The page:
The bigger deal is how Westlaw and Lexis treat the balance of a case citation, particularly if the jurisdiction has, like Illinois, adopted a system of non-print-based citation.  Take the recent case of Brandhorst v. Johnson.  In decisions of Illinois courts and briefs submitted to them a reference to a particular passage of that case in the form ”Brandhorst v. Johnson, 2014 IL App (4th) 130923, ¶ 57” would be complete.  The Bluebook insists that a reference to the National Reporter System (“12 N.E.3d 198, 210” in the case of that passage of Brandhorst) be included in parallel.  When the paragraph in question is copied from WestlawNext with its citation in “Standard” format the paragraph number is not included in the cite.  (LexisAdvance includes it.)  Westlaw does not include the parallel N.E.3d cite in either the “Standard” or “Illinois” style citations for the case. Lexis includes it and adhering to The Bluebook includes a pinpoint page reference.  However, Lexis departs from The Bluebook by throwing in the totally unnecessary “382 Ill. Dec. 198, 206” when the “Standard” format is chosen.  Westlaw’s “Illinois” style citation for the case adds the parenthetical “(Ill. App. Ct. 4th Dist. June 11, 2014)” which none of the style manuals calls for.  The Illinois style guide explicitly states that there is no need for a citation to identify the appellate district “unless that information is of particular relevance to the discussion”.  (Moreover, since the district number is part of the jurisdiction’s public domain citation system, with any recent case like Brandhorst its repetition in a parenthetical wastes space.)  In sum, neither Westlaw nor Lexis delivers a Bluebook cite for this case.  Neither delivers an “Illinois” format citation that conforms to the state’s style guide.  Users who would conform their writing to either of those citation standards need to modify or add to what those online systems serve up programmatically along with a copied passage.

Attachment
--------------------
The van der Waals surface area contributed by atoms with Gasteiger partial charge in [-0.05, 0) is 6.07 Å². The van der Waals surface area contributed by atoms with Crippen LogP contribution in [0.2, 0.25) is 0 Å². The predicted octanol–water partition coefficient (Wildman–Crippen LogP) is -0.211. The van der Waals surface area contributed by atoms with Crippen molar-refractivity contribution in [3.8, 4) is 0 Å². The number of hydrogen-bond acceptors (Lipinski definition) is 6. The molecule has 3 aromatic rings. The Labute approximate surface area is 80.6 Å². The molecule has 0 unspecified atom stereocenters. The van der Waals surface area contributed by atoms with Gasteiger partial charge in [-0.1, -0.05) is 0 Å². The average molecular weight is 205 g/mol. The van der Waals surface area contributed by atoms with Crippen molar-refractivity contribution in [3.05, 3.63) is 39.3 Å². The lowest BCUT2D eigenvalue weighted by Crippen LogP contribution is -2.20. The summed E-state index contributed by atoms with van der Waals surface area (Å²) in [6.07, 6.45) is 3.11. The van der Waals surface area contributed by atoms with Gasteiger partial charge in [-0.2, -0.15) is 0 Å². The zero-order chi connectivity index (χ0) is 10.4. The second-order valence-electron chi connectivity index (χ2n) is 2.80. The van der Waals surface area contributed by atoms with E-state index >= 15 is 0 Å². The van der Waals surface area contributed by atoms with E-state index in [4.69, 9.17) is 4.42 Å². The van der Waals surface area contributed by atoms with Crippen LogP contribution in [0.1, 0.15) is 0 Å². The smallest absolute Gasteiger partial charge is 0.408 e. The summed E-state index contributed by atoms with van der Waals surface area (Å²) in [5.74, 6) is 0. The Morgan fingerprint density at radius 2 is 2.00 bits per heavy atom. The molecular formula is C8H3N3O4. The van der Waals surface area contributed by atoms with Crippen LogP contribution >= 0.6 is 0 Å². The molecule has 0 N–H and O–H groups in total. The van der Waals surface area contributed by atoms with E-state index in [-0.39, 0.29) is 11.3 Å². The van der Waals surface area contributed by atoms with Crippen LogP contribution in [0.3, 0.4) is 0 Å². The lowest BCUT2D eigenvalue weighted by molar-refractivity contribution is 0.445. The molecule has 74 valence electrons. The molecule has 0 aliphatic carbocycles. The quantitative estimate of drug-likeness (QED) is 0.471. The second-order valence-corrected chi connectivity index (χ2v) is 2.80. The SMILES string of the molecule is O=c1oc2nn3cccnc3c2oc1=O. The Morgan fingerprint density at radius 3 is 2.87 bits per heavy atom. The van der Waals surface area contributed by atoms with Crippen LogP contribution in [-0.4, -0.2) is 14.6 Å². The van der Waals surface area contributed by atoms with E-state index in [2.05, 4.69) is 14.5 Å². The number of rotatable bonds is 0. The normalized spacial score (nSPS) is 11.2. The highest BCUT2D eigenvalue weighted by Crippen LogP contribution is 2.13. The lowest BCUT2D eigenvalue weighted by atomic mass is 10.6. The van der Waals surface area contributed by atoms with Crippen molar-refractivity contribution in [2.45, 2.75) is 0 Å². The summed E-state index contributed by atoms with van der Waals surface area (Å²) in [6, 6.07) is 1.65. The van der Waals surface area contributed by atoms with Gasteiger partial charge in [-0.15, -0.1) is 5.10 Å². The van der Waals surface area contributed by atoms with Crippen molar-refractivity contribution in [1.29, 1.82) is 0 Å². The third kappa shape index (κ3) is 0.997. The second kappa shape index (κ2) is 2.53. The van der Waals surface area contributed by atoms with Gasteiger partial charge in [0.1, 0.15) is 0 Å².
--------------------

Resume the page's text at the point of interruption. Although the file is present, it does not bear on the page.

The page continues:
2. Statutes (and regulations)

A provision of the Social Security Act with considerable contemporary relevance is to be found in 42 U.S.C. § 416(h)(1)(A)(ii).  Copy its language with citation from Westlaw and what you get is “42 U.S.C.A. § 416 (West)”.  Lexis renders its citation as “42 USCS § 416”.  Neither service is prepared to yield its branded designation of the U.S. Code to the conventionally used generic or official format.  Neither includes a date or other indication of the currency of the compilation The Bluebook calls for.  And critically, neither provides the absolutely essential subsection and paragraph identifiers that specify the portion of 42 U.S.C. § 416 one is copying.  The blocked text may include “(ii)” but that alone is not enough.  The same failure to reach below the section level holds with citations to regulations.

3. Conclusion

At their current stage of evolution none of the major research services (including not only Westlaw and Lexis, but Bloomberg Law, Fastcase, and Casemaker) can be relied upon to produce primary law citations that fully comply with The Bluebook or, indeed, any of the other citation styles they may list.  In any setting where citation format is critical, users need to know that.  And all researchers need to be aware that the citations of statutes or regulations these systems generate will often be seriously incomplete.

Judges Revising Opinions after Their Release

Tuesday, April 29th, 2014

A. Background: How legislatures and agencies handle revision

1. Revision by Congress

When Congress enacts and the President signs a carelessly drafted piece of legislation it becomes the law.  All must live with, puzzle over, and, in some cases, find an ad hoc way to cite what Congress has done.  Congress can clarify the situation or correct the error but only by employing the same formal process to amend that it previously used to enact.  In October 1998, Congress passed two separate bills adding provisions to Title 17 of the U.S. Code, the Copyright Act.  Both added a new section 512.  Embarrassing?  Perhaps.  Did this pose a serious question of Congressional intent?  No.  Clearly, the second new 512 was not meant to overwrite the first; the two addressed very different topics.   Did this pose a problem for those who wanted to cite either of the new sections?  For sure, but one readily addressed either by appending a parenthetical to disambiguate a reference to 17 U.S.C. § 512 or by citing to the session law containing the pertinent 512.  In time the error was resolved by a law making “technical corrections” to the Copyright Act.  One of the two sections 512 was renumbered 513.

tech_correction